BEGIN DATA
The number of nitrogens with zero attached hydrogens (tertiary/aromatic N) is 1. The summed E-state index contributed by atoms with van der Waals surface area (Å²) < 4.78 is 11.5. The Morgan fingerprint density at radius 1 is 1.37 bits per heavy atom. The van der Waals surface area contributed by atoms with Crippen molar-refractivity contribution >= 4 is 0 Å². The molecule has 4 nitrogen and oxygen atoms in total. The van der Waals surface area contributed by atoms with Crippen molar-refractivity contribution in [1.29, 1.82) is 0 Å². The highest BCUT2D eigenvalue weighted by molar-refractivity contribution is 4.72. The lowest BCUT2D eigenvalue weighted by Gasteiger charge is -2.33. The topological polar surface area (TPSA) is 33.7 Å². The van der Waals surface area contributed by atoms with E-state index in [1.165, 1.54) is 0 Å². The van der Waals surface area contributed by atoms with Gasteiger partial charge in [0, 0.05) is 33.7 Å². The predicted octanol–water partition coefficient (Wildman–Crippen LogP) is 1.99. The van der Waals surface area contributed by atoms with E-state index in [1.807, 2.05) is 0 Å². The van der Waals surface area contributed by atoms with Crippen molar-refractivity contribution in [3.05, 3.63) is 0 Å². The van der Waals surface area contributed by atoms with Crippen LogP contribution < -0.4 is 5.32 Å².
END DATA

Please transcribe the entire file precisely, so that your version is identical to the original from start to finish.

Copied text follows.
The number of nitrogens with zero attached hydrogens (tertiary/aromatic N) is 1. The summed E-state index contributed by atoms with van der Waals surface area (Å²) < 4.78 is 11.5. The Morgan fingerprint density at radius 1 is 1.37 bits per heavy atom. The van der Waals surface area contributed by atoms with Crippen molar-refractivity contribution >= 4 is 0 Å². The molecule has 4 nitrogen and oxygen atoms in total. The van der Waals surface area contributed by atoms with Crippen molar-refractivity contribution in [1.29, 1.82) is 0 Å². The highest BCUT2D eigenvalue weighted by molar-refractivity contribution is 4.72. The lowest BCUT2D eigenvalue weighted by Gasteiger charge is -2.33. The topological polar surface area (TPSA) is 33.7 Å². The van der Waals surface area contributed by atoms with E-state index in [1.165, 1.54) is 0 Å². The van der Waals surface area contributed by atoms with Gasteiger partial charge in [0, 0.05) is 33.7 Å². The predicted octanol–water partition coefficient (Wildman–Crippen LogP) is 1.99. The van der Waals surface area contributed by atoms with E-state index in [1.807, 2.05) is 0 Å². The van der Waals surface area contributed by atoms with Crippen molar-refractivity contribution in [3.05, 3.63) is 0 Å². The van der Waals surface area contributed by atoms with Crippen LogP contribution < -0.4 is 5.32 Å².